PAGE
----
The Mad Foxes and their Canadian counterparts also had the opportunity to tour each country’s respective aircraft: the P-8A Poseidon and CP-140 Aurora. The CP-140 is a Canadian coastal patrol aircraft based on the P-3 Orion airframe. 

AWO2 Tyler Johnson stated, “It was really interesting to see how other countries have taken their P-3s and retrofitted them to their needs, bringing enhanced capabilities to the table.”

The mission commander and detachment officer in charge, Lt. Cmdr. Adam Pace, stated, “As allies, we need to continue conducting bilateral exercises that involve any and every mission set.  Whether it’s national defense or humanitarian assistance and disaster relief, when our nations call each other for help – we will be able to answer that call effectively and efficiently. With events like Frontier Sentinel, we are able to continue those personal and professional relationships that lead to success while conducting our respective nations’ tasking.”

The second slideshow shows a visit of the CNO earlier this year to Pax River to look at some of his cutting edge airpower assets.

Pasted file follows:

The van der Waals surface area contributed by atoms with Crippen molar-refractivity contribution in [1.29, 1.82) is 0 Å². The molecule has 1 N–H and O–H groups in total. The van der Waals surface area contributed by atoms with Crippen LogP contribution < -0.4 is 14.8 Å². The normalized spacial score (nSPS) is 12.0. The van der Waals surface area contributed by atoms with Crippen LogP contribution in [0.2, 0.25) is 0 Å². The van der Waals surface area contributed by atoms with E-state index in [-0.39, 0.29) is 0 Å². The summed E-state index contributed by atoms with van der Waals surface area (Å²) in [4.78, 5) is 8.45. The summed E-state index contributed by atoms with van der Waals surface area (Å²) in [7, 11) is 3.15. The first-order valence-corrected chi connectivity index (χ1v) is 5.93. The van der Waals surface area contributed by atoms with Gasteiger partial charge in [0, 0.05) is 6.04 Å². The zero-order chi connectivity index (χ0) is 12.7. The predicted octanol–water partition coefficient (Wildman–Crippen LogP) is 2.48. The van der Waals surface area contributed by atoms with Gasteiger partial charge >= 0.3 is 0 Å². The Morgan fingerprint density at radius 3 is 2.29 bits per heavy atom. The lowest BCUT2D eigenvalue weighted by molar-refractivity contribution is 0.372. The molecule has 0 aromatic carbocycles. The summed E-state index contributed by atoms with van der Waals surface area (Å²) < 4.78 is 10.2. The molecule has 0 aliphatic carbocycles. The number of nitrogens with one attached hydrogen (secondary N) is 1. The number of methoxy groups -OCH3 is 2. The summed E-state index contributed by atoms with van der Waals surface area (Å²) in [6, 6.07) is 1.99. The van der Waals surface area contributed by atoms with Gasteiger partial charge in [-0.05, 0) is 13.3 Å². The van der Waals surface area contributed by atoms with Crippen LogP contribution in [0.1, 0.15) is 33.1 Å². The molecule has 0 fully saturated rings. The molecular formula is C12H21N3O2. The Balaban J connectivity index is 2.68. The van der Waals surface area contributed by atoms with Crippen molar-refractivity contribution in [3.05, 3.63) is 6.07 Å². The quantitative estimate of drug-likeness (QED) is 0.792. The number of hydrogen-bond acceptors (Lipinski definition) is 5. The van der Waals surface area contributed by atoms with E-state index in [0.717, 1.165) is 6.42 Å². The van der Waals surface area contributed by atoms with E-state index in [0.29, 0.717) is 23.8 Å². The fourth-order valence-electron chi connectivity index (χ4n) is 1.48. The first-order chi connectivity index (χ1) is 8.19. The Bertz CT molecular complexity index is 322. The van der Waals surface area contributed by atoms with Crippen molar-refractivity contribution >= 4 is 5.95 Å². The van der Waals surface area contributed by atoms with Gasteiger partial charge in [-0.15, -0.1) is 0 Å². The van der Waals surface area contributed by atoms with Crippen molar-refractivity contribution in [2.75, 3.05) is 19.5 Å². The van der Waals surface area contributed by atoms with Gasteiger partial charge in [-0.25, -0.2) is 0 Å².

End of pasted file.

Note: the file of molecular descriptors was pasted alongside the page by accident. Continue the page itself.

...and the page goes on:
PATUXENT RIVER, Md. (Jan. 13, 2016) Chief of Naval Operations (CNO) Adm. John Richardson held an all-hands call, toured facilities and viewed aircraft and systems including the MQ-4C Triton unmanned aircraft system and F-35C Lightning II carrier variant joint strike fighter and the E-2D Advanced Hawkeye.

(U.S. Navy photo by Mass Communication Specialist 1st Class Nathan Laird/Released).

For a look at a similar process of establishing a software baseline and then doing spiral updates, followed by the Aussies with regard to Wedgetail, see the following:

From “Troubled” to Trailblazing Program: The Wedgetail and 21st Century Combat Innovation